So we are now in La Carlota, which is south of Bacolod City and out in the Province. I LOVE it here. Seriously, it is so hot all the time and I feel like I have bugs crawling on me all the time, which they probably are, but I seriously don't even care. I love this place so much. I love the people even more. We have already met so many people and they are all so amazing. I can't even believe how much they mean to me, how much I love them. And I don't even speak their language. Oh yeah, sidenote, but they don't speak Tagalog here. I mean, they can, because everyone learns it, but they don't. They speak a dialect called Ilonggo and I don't know it at all. But it's okay because I have faith I will learn it and in the meantime I speak broken Tagalog and English so at least I can teach. Everyone understands English too here, which is good. So yeah, we are working hard to find people. The goal in this mission is reactivation. It's a huge problem here in the Philippines, so it's pretty much everyone's focus. But here especially. The branch we are assigned to used to be a ward, but the leadership got totally corrupt so they are a branch now. Our job is to get them to be a ward again... basically. woohoo!!! It's awesome. The people here really are so incredibly nice and really honest and just awesome. I get told that I am Guapa (beautiful) every day and every person that learns my name asks if I am related to Michael Jackson, but it just adds to the charm for me. I do tower over EVERY single person here, like in a huge way. I get stared at ALL the time, but I love it. And the love us, so its great.

Here are some fun experiences/observations I've had so far:
*Our apartment is AMAZING. Usually they are pretty rough, but we have a hot water shower, an oven, and AC in the bedroom. That is not common here and is basically the Celestial Kingdom of housing. I do not have to shower with a bucket and a ladel (but that will come, I'm sure). We are totally spoiled. Like out of control spoiled.
*Driving here is OUT OF CONTROL! Like for real, it's crazy. But I kind of love it. We ride around in Trikes, which are motorcycles with side cars that you sit in, or hang off of. They are crazy and awesome. There are also Jeepneys, but we don't have those here. Only in the city. Today we went to the city and got to ride in them, and I don't love them, but they're a fun experience.
*The bathrooms do not have toilet paper. If you don't have toilet paper you have an interesting situation. I will not provide details, but I have an intimate relationship with this situation... Yeah.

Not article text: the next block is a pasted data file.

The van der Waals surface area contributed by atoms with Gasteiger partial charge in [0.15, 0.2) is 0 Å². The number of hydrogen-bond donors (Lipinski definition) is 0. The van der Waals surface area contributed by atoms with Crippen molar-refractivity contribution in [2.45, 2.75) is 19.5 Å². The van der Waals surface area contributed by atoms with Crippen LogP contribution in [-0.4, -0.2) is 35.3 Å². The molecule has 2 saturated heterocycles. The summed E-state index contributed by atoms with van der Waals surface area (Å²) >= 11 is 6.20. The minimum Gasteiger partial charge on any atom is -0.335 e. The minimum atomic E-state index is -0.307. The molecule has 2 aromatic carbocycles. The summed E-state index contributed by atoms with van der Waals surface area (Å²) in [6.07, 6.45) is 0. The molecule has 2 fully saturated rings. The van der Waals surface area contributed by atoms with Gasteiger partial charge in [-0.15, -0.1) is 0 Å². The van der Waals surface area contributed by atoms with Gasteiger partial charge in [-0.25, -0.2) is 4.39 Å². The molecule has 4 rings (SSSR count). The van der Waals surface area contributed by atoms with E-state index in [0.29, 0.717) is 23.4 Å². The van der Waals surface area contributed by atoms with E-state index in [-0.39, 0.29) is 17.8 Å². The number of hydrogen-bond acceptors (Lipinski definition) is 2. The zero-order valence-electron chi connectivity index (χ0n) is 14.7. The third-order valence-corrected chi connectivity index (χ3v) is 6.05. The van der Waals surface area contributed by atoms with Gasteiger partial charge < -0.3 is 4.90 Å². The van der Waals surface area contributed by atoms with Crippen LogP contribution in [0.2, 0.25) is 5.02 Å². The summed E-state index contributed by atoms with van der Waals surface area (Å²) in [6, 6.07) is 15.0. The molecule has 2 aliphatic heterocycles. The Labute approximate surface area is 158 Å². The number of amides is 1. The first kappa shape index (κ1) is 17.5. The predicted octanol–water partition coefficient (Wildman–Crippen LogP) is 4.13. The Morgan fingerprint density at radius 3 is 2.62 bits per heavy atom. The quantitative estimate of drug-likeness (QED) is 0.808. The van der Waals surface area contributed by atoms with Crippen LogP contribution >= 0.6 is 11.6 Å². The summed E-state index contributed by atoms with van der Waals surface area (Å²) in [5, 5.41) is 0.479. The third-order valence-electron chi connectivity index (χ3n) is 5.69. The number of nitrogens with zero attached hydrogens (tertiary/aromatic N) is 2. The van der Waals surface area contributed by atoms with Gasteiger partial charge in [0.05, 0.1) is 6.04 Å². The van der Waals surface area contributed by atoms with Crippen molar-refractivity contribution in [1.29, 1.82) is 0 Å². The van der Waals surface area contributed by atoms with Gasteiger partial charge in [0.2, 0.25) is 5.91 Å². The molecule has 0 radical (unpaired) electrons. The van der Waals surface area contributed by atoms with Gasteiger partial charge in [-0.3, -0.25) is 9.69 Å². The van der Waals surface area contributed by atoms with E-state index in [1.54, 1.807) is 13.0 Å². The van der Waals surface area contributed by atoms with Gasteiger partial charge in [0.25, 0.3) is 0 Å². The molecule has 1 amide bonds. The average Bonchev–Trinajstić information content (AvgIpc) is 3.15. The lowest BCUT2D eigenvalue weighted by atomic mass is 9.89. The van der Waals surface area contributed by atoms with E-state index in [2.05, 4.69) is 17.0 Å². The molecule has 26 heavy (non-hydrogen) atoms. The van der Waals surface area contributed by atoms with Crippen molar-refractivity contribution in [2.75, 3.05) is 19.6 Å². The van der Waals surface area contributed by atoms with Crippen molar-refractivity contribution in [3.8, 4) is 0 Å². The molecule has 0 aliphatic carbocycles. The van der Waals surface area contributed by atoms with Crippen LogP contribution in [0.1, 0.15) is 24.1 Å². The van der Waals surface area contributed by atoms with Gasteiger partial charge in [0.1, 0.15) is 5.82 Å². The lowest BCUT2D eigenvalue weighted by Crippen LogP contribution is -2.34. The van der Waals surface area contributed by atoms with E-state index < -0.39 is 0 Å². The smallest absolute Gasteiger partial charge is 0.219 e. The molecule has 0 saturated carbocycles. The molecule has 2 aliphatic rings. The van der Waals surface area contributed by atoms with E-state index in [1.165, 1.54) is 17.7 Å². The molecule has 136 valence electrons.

*Everyone burns their garbage. It is gross and always smoky. Not awesome. My lungs are not loving that, nor is my throat, but apparently you get used to it. Yay...

Okay, I'm sure there is so much more that I could share but I can't think of much more. It is the end of the day here and so I am exhausted. We had a rough P-day. But it was good, of course! I want you all to know that this is really the greatest experience of my life. I am learning so much and experiencing so much. I see A LOT of poverty (Russia doesn't have a whole lot on the Philippines, Grandparents... sorry. ) but these people are so happy. I have so much to learn from them. I also have felt just an incredible outpouring of love from Heavenly Father. It's amazing. I prayed really hard before I left to be able to have a positive attitude throughout and I really have. Honestly, nothing really gets me down. I've been overwhelmed a few times, but I don't let it distract me from what is so important and it has made all the difference in the world. I am SOOO grateful to Heavenly Father for knowing me perfectly. What an incredible gift.

Ok, time is really spent and I need to get going. I will try and report more spiritual things next week. I hope you all are doing well and I miss you all terribly, but I love this a lot, so I don't miss you too much! :)

If you want to email me, do it at hayley.jackson@myldsmail.net. I put the wrong one on before, this is the right one and it will probably be a bit easier than mail. But you are welcome to still send mail if you want.

Keep me posted on your lives.

Love Love Love,

Sister Jackson